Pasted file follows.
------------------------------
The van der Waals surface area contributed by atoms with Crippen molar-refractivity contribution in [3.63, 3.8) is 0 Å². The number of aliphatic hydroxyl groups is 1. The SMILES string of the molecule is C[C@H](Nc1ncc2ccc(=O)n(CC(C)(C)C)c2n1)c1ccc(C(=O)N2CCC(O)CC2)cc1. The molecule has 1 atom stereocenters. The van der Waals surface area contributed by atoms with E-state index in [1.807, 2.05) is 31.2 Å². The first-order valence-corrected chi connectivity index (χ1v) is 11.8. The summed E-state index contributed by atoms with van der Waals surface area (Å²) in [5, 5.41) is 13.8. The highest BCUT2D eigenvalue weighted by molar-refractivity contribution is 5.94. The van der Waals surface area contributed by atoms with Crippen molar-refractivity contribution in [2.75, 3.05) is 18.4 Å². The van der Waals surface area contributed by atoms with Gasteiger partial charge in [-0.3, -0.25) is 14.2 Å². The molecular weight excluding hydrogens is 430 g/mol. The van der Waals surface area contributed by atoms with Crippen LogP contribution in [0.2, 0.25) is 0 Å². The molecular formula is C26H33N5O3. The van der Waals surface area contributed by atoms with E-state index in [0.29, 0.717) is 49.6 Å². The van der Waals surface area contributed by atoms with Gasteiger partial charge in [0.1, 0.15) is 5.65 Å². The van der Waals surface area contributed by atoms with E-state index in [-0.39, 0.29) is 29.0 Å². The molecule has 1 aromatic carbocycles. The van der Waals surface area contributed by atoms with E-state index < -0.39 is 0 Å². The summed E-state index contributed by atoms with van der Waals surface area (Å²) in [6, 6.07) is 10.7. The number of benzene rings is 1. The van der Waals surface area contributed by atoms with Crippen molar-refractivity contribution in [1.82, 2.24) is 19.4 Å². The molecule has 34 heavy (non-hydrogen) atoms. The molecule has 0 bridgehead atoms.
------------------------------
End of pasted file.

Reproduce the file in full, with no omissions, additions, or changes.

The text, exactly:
The van der Waals surface area contributed by atoms with Crippen molar-refractivity contribution in [3.63, 3.8) is 0 Å². The number of aliphatic hydroxyl groups is 1. The SMILES string of the molecule is C[C@H](Nc1ncc2ccc(=O)n(CC(C)(C)C)c2n1)c1ccc(C(=O)N2CCC(O)CC2)cc1. The molecule has 1 atom stereocenters. The van der Waals surface area contributed by atoms with E-state index in [1.807, 2.05) is 31.2 Å². The first-order valence-corrected chi connectivity index (χ1v) is 11.8. The summed E-state index contributed by atoms with van der Waals surface area (Å²) in [5, 5.41) is 13.8. The highest BCUT2D eigenvalue weighted by molar-refractivity contribution is 5.94. The van der Waals surface area contributed by atoms with Crippen molar-refractivity contribution in [2.75, 3.05) is 18.4 Å². The van der Waals surface area contributed by atoms with Gasteiger partial charge in [-0.3, -0.25) is 14.2 Å². The molecular weight excluding hydrogens is 430 g/mol. The van der Waals surface area contributed by atoms with Crippen LogP contribution in [0.2, 0.25) is 0 Å². The molecular formula is C26H33N5O3. The van der Waals surface area contributed by atoms with E-state index in [0.29, 0.717) is 49.6 Å². The van der Waals surface area contributed by atoms with Gasteiger partial charge in [0.1, 0.15) is 5.65 Å². The van der Waals surface area contributed by atoms with E-state index in [-0.39, 0.29) is 29.0 Å². The molecule has 1 aromatic carbocycles. The van der Waals surface area contributed by atoms with E-state index < -0.39 is 0 Å². The summed E-state index contributed by atoms with van der Waals surface area (Å²) in [6, 6.07) is 10.7. The number of benzene rings is 1. The van der Waals surface area contributed by atoms with Crippen molar-refractivity contribution in [1.82, 2.24) is 19.4 Å². The molecule has 34 heavy (non-hydrogen) atoms. The molecule has 0 bridgehead atoms.